Nanoscience used harness light from fireflies

Nanoscience used to harness light from fireflies

10:24 AM, 10th July 2012
Nanoscience used to harness light from fireflies
Nanorods created with firefly enzymes glow orange. The custom, quantum nanorods are created in the laboratory of Mathew Maye, Assistant Professor of Chemistry.

NEW YORK, US: Syracuse University (SU) scientists have found a new way to harness the natural light produced by fireflies (called bioluminescence) using nanoscience. Their breakthrough produces a system that is 20 to 30 times more efficient than those produced during previous experiments. Someday, consumers may be able to purchase multicolour strings of light that don’t need electricity or batteries to glow.

It’s all about the size and structure of the custom, quantum nanorods, which are produced in the laboratory by Mathew Maye, Assistant Professor, SU and Rabeka Alam, PhD candidate, SU. “Firefly light is one of nature’s best examples of bioluminescence. The light is extremely bright and efficient. We’ve found a new way to harness biology for nonbiological applications by manipulating the interface between the biological and nonbiological components,” said Maye.

Fireflies produce light through a chemical reaction between luciferin and its counterpart, the enzyme luciferase. In Maye’s laboratory, the enzyme is attached to the nanorod’s surface; luciferin, which is added later, serves as the fuel. The energy that is released when the fuel and the enzyme interact is transferred to the nanorods, causing them to glow. The process is called bioluminescence resonance energy transfer (BRET).

“The trick to increasing the efficiency of the system is to decrease the distance between the enzyme and the surface of the rod and to optimize the rod’s architecture. We designed a way to chemically attach genetically manipulated luciferase enzymes directly to the surface of the nanorod,” said Maye.

The nanorods are composed of an outer shell of cadmium sulfide and an inner core of cadmium seleneide. Both are semiconductor metals. Manipulating the size of the core, and the length of the rod, alters the colour of the light that is produced. The colours produced in the laboratory are not possible for fireflies. Maye’s nanorods glow green, orange and red. Fireflies naturally emit a yellowish glow. The efficiency of the system is measured on a BRET scale. The researchers found their most efficient rods (BRET scale of 44) occurred for a special rod architecture (called rod-in-rod) that emitted light in the near-infrared light range. Infrared light has longer wavelengths than visible light and is invisible to the eye. Infrared illumination is important for such things as night vision goggles, telescopes, cameras and medical imaging.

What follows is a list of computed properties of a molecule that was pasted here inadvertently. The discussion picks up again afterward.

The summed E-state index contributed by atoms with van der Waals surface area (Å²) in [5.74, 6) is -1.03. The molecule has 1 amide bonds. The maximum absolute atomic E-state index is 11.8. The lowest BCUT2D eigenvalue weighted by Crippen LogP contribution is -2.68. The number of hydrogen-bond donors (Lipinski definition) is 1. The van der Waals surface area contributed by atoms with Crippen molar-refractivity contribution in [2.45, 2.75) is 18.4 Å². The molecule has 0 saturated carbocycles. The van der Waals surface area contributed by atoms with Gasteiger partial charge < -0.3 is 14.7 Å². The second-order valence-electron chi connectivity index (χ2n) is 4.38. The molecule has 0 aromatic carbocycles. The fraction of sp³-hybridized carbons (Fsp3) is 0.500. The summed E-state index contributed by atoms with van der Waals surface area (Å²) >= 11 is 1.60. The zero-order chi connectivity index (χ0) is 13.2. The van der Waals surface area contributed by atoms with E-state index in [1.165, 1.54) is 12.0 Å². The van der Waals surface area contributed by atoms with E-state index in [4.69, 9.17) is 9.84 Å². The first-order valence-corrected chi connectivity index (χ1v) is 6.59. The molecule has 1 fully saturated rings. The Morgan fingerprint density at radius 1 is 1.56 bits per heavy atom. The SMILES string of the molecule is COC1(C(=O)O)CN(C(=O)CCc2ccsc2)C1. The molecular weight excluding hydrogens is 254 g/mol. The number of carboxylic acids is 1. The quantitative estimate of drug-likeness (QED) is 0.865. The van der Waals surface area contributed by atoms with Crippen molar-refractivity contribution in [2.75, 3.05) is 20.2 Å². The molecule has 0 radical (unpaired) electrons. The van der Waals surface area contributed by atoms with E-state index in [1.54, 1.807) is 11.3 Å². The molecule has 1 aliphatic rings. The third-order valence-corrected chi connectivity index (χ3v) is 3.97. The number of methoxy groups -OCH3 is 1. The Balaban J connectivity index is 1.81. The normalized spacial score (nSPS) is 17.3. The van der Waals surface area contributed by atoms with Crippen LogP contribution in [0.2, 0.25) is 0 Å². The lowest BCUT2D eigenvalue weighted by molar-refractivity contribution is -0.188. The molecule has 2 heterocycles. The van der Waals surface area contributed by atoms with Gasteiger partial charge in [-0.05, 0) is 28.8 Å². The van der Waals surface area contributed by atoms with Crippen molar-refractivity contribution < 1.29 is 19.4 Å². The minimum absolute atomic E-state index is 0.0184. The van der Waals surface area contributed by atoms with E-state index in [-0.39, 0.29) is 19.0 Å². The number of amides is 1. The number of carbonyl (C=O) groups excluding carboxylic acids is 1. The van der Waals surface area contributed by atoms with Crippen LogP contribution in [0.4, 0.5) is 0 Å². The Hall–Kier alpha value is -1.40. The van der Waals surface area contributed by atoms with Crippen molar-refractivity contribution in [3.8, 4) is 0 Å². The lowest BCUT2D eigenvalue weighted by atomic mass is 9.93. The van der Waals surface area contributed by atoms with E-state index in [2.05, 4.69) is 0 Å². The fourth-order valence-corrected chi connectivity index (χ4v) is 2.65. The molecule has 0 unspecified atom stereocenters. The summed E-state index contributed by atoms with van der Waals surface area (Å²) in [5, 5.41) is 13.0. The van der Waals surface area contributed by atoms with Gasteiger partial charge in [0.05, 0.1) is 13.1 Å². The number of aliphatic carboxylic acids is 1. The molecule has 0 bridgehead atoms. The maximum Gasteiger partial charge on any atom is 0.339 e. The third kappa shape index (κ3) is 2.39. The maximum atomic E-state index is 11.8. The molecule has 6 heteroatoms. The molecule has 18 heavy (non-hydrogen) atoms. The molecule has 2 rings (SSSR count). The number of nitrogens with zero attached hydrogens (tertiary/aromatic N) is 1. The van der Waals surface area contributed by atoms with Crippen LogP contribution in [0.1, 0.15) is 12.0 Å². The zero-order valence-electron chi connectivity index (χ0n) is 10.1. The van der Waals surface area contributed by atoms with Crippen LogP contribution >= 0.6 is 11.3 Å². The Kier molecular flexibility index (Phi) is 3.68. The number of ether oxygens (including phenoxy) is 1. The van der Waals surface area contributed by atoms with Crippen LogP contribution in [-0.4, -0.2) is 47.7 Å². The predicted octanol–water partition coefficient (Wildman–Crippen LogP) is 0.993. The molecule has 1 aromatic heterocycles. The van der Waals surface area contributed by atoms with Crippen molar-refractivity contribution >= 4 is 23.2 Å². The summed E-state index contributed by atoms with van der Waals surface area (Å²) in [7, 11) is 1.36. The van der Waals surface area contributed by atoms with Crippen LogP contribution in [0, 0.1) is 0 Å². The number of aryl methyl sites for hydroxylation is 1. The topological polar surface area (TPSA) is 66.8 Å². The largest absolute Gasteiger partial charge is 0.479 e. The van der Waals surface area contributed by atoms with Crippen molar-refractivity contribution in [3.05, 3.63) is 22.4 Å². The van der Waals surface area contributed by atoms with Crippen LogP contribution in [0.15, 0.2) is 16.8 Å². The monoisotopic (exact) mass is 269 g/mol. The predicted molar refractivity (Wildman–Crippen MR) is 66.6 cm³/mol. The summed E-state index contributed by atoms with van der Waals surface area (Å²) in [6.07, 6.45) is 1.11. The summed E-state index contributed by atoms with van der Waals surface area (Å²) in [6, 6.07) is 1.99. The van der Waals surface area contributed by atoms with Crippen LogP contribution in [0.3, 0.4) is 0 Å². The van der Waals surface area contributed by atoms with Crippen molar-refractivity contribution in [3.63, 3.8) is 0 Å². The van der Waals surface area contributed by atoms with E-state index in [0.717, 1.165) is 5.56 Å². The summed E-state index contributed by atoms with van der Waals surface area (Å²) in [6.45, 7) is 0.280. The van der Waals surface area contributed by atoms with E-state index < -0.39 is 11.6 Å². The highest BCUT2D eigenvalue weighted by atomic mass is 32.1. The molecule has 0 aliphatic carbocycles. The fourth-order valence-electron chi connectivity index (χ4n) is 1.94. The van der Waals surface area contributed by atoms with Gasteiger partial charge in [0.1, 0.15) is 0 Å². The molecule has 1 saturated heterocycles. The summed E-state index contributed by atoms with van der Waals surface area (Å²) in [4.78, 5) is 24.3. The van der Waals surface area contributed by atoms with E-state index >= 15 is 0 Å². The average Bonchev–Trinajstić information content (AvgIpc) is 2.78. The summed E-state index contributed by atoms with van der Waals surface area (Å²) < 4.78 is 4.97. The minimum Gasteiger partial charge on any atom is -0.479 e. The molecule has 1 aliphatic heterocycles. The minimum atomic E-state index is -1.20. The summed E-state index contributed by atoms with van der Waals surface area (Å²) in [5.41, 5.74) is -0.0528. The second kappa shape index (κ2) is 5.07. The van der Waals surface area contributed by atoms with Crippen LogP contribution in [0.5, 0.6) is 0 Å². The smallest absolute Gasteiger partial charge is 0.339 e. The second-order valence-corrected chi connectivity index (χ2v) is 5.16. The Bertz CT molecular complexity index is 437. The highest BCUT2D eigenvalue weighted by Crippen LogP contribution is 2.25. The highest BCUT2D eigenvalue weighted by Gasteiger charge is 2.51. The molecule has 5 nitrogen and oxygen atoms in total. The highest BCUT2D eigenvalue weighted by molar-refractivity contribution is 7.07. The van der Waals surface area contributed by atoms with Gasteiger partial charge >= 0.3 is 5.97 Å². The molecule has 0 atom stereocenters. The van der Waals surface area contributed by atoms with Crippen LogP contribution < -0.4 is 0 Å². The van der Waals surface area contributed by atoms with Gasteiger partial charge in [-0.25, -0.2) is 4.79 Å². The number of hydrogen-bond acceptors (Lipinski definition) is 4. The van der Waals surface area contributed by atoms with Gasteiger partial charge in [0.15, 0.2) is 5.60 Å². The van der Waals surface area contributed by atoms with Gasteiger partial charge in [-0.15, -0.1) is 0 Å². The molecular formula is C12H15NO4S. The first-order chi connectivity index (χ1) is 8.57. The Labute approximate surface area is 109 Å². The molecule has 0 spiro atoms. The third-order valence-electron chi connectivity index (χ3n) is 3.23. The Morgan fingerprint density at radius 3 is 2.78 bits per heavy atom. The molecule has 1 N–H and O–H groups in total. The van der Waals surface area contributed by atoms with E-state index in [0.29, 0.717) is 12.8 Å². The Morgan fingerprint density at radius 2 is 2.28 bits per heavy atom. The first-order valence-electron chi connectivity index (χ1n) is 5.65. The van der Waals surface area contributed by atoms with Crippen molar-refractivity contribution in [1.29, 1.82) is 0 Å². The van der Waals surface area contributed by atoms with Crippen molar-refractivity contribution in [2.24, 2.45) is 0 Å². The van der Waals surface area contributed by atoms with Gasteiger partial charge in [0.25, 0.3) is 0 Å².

Maye’s and Alam’s firefly-conjugated nanorods currently exist only in their chemistry laboratory. Additional research is ongoing to develop methods of sustaining the chemical reaction and energy transfer for longer periods of time and to ‘scale up’ the system. Maye believes the system holds the most promise for future technologies that will convert chemical energy directly to light; however, the idea of glowing nanorods substituting for LED lights is not the stuff of science fiction.

“The nanorods are made of the same materials used in computer chips, solar panels and LED lights. It’s conceivable that someday firefly-coated nanorods could be inserted into LED-type lights that you don’t have to plug in,” added Maye.

© Syracuse University News

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